Forum for Science, Industry and Business

Sponsored by:     3M 
Search our Site:

 

Barkcloths demonstrate women’s importance

07.07.2005


Dutch researcher Anna-Karina Hermkens has produced a description and analysis of the dynamics of gender and identity in the culture of the Maisin, an indigenous group from Papua New Guinea. She made this analysis by following the production and use of an object made by the women, painted barkcloth.


Maisin women and men perform their dances to mark a church festival. The dances and body decorations express not only religious identity, but also gender, clan and tribal identity.


Maisin women painting barkcloths. The red paint is applied warm and used to be associated with blood and taboo for men and children. Nowadays the painting of the barkcloths is no longer surrounded by taboos and has become a social occasion.



In her thesis Anna-Karina Hermkens provides insights into the life and culture of the Maisin from a previously undescribed female perspective. This reveals the importance of women and female objects in ceremonial exchange systems, which within traditional anthropology are always associated with and studied from a male perspective. However women and their goods were found to play a crucial role in both formal and informal exchanges.

The production and use of barkcloths was found to be related to ideas about gender and sexuality. The commercialisation of these cloths also has consequences for local relationships between men and women and for the position of women in general.


Maisin is a language group of about 3000 speakers, of which some 2000 live along the coast of Collingwood Bay in Papua New Guinea. The 36 clans live over 10 villages and mostly make their living from fishing and horticulture. Intensive and extensive exchange networks exist between the clans and also with neighbouring groups. The ceremonial and economic exchange of barkcloths plays a major role in this.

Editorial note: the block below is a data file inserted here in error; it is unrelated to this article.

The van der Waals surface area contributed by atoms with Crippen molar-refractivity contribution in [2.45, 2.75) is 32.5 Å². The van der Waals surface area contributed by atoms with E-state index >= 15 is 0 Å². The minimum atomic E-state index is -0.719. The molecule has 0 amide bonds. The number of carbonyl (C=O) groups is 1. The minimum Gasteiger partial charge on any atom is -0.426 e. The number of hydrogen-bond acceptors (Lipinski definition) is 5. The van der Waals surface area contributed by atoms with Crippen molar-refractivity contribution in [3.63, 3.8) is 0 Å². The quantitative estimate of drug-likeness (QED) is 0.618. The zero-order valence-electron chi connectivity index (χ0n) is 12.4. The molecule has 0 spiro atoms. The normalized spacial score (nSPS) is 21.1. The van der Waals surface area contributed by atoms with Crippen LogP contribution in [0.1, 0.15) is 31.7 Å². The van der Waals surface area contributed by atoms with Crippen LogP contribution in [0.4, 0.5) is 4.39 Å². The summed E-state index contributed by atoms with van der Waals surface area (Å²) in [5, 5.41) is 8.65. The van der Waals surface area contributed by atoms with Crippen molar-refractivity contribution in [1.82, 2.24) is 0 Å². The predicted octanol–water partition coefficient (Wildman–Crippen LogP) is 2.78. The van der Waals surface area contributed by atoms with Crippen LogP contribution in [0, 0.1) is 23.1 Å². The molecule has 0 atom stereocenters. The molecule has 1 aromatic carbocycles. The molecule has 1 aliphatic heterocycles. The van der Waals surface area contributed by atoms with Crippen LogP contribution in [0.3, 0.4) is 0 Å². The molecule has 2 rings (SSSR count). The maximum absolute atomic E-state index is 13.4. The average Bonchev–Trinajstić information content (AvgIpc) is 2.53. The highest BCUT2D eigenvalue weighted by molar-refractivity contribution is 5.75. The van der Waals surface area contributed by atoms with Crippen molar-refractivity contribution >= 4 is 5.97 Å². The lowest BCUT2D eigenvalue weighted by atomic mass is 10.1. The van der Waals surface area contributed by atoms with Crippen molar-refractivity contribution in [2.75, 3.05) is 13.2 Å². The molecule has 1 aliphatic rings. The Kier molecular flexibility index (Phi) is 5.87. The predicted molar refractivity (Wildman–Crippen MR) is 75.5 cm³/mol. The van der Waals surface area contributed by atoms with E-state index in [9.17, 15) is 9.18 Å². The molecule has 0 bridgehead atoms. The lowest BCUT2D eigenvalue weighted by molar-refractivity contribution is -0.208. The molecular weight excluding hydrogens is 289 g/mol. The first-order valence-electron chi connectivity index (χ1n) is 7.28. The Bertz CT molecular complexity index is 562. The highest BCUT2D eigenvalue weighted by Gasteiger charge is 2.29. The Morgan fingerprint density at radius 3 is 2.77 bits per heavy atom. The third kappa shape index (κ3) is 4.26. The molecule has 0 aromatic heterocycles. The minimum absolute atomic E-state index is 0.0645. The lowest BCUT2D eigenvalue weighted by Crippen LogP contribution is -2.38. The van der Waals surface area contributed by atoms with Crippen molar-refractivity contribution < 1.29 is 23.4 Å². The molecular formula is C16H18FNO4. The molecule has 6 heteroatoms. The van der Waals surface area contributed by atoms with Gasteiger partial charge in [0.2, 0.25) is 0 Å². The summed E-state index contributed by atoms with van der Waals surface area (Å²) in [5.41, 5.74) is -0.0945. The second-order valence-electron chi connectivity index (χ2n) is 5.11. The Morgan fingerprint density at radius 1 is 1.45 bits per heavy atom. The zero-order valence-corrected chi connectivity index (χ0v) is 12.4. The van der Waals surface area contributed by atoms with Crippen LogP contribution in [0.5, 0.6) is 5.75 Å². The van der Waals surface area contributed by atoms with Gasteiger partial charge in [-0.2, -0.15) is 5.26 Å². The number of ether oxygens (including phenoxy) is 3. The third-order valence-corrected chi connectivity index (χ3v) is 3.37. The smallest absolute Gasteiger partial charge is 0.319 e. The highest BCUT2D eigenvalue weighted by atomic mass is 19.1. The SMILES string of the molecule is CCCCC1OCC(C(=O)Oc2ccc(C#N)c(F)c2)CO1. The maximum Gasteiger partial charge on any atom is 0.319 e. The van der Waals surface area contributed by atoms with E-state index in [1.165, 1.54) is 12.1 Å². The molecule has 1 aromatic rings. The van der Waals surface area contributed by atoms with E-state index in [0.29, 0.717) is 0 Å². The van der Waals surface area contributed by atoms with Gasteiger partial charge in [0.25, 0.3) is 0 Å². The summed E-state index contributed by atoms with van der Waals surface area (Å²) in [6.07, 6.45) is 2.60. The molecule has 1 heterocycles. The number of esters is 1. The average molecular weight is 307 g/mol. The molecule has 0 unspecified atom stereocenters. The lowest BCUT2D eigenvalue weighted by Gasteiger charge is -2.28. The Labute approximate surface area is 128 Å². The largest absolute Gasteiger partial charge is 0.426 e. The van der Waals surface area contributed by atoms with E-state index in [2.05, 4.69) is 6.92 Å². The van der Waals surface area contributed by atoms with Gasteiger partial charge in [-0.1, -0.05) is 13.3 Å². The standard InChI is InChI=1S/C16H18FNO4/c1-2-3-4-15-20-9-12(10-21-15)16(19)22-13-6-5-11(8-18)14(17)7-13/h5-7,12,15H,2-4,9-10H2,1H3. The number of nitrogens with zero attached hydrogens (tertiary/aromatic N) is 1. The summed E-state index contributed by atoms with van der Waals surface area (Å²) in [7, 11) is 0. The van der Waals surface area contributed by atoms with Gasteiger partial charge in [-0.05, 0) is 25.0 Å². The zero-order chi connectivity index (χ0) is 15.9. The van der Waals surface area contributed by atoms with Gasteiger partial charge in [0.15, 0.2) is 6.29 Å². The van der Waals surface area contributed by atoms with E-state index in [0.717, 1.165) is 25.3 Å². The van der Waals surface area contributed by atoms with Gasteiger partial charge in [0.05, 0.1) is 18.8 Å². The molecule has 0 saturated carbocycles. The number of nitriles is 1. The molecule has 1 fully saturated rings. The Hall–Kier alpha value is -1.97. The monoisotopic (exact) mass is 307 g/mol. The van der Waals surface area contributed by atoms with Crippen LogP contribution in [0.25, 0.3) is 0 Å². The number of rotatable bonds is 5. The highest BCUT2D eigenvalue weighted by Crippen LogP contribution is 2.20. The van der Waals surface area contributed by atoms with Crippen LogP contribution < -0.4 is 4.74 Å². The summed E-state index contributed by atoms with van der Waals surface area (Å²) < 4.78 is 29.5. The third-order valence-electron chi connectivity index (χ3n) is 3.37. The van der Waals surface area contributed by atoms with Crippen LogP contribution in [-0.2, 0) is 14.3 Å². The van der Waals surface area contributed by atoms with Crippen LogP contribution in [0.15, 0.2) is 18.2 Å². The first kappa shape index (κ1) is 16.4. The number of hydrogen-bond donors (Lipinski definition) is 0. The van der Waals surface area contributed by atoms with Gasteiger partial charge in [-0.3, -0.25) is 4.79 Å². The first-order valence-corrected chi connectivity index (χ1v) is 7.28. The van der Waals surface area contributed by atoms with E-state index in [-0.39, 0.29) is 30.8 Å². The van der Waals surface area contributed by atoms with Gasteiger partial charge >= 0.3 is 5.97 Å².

Barkcloths

The cloths, which are made from the bark of paper mulberry trees and have black patterns filled in with red, are intertwined with the past present and future of the Maisin. They are the most important medium for the Maisin to make themselves seen and heard, and to obtain money for schooling, medicines, clothes and other ’essential’ goods.

Hermkens carried out 12 months of anthropological fieldwork under the Maisin in 2001-2002. Before and after this fieldwork period the anthropologist carried out extensive research at museums in the Netherlands, Switzerland, Austria, Australia and Papua New Guinea. By cataloguing and studying archives and museum collections related to the Maisin of Collingwood Bay, she gained a better understanding of the traditions associated with and changes in barkcloths. This also enabled her to place the present production and consumption of barkcloths in an historical colonial and postcolonial context.

Anna-Karina Hermkens’ research was funded by NWO.

Dr Anna-Karina Hermkens | EurekAlert!
Further information:
http://www.maw.ru.nl

More articles from Social Sciences:

nachricht Amazingly flexible: Learning to read in your thirties profoundly transforms the brain
26.05.2017 | Max-Planck-Institut für Kognitions- und Neurowissenschaften

nachricht Fixating on faces
26.01.2017 | California Institute of Technology

All articles from Social Sciences >>>

The most recent press releases about innovation >>>

Die letzten 5 Focus-News des innovations-reports im Überblick:

Im Focus: Can we see monkeys from space? Emerging technologies to map biodiversity